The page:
Adolescent beliefs about smoking: national evaluation study
Adolescents in the national evaluation study were asked whether they thought a number of statements corresponding to the main messages of the NTC advertisements were true or not. The proportion of smokers and nonsmokers agreeing with each statement is shown in table 2. In general, a large majority of adolescent smokers and nonsmokers agreed with the statements about campaign related beliefs and there was little difference in the proportion of smokers and nonsmokers agreeing with these statements. The exception to this was for the statement “smoking causes blood clots in the brain”, where significantly more nonsmokers (85%) than smokers (73%) agreed with this statement (difference in proportion, 12%; 95% CI 3% to 21%).
In response to a series of questions asking about the relevance of the campaign in the national evaluation survey, 54% (95% CI 48% to 60%) of nonsmokers and only 16% (95% CI 9% to 23%) of smokers thought the campaign was not relevant to them (χ2=44.1, df=1, p <0.01). When asked about the relevance of the campaign to specific groups, 67% (95% CI 62% to 72%) thought it relevant to anyone who might smoke, 89% (95% CI 86% to 92%) thought it relevant to primary school students, 77% (95% CI 73% to 81%) to secondary school students, 82% (95% CI 78% to 86%) to young smokers and 85% (95% CI 82% to 88%) to older smokers. The proportion of smokers and nonsmokers believing the campaign was relevant to these groups did not differ significantly.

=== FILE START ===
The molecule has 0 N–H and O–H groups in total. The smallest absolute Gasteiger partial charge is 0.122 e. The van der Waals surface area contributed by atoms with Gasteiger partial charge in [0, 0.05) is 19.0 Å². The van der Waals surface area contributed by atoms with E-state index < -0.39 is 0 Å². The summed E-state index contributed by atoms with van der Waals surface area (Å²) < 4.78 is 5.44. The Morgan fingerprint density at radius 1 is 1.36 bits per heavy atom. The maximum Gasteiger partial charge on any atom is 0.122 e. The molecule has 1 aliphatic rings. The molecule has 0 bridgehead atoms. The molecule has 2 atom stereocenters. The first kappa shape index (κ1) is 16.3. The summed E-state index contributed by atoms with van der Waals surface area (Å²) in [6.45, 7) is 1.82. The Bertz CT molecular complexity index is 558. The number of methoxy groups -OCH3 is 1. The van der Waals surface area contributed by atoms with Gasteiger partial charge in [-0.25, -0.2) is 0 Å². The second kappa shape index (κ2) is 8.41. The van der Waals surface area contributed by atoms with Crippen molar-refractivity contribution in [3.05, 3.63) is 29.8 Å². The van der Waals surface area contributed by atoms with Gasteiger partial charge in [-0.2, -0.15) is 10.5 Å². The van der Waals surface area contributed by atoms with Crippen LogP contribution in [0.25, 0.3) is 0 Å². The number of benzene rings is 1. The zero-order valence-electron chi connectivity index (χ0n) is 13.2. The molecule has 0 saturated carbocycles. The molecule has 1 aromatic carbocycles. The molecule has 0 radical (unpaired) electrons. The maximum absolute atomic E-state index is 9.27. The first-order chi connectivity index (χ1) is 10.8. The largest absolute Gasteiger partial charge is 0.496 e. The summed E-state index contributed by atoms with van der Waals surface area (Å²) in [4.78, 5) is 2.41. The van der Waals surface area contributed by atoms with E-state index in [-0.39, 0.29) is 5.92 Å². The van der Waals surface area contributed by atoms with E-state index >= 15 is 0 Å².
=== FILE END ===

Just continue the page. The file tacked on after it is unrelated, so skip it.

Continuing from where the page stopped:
Adolescents were also asked whether they agreed with statements suggesting that the campaign had some impact on the smoking behaviours of friends and other teenagers. Responses to these questions are summarised in table 3.